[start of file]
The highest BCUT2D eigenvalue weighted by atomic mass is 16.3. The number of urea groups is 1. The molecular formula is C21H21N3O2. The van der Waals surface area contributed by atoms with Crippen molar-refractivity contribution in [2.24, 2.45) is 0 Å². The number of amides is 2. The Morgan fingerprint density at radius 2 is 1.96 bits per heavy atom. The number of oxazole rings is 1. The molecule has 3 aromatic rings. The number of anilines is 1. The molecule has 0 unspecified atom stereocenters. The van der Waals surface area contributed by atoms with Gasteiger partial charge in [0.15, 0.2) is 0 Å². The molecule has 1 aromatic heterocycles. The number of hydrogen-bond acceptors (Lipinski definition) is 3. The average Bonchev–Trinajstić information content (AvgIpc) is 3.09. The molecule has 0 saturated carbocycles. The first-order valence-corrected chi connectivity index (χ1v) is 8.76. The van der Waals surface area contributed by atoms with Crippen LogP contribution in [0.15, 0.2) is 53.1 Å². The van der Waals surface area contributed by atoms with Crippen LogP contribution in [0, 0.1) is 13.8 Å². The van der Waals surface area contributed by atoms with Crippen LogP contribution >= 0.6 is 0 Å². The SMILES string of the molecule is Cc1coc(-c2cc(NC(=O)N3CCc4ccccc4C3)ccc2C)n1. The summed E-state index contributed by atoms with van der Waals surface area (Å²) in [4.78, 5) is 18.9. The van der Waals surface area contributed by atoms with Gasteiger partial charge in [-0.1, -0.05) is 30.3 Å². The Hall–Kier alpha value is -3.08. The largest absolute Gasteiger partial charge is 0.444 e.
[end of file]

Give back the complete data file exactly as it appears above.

The highest BCUT2D eigenvalue weighted by atomic mass is 16.3. The number of urea groups is 1. The molecular formula is C21H21N3O2. The van der Waals surface area contributed by atoms with Crippen molar-refractivity contribution in [2.24, 2.45) is 0 Å². The number of amides is 2. The Morgan fingerprint density at radius 2 is 1.96 bits per heavy atom. The number of oxazole rings is 1. The molecule has 3 aromatic rings. The number of anilines is 1. The molecule has 0 unspecified atom stereocenters. The van der Waals surface area contributed by atoms with Gasteiger partial charge in [0.15, 0.2) is 0 Å². The molecule has 1 aromatic heterocycles. The number of hydrogen-bond acceptors (Lipinski definition) is 3. The average Bonchev–Trinajstić information content (AvgIpc) is 3.09. The molecule has 0 saturated carbocycles. The first-order valence-corrected chi connectivity index (χ1v) is 8.76. The van der Waals surface area contributed by atoms with Crippen LogP contribution in [0.15, 0.2) is 53.1 Å². The van der Waals surface area contributed by atoms with Crippen LogP contribution in [0, 0.1) is 13.8 Å². The van der Waals surface area contributed by atoms with Crippen LogP contribution >= 0.6 is 0 Å². The SMILES string of the molecule is Cc1coc(-c2cc(NC(=O)N3CCc4ccccc4C3)ccc2C)n1. The summed E-state index contributed by atoms with van der Waals surface area (Å²) in [4.78, 5) is 18.9. The van der Waals surface area contributed by atoms with Gasteiger partial charge in [-0.1, -0.05) is 30.3 Å². The Hall–Kier alpha value is -3.08. The largest absolute Gasteiger partial charge is 0.444 e.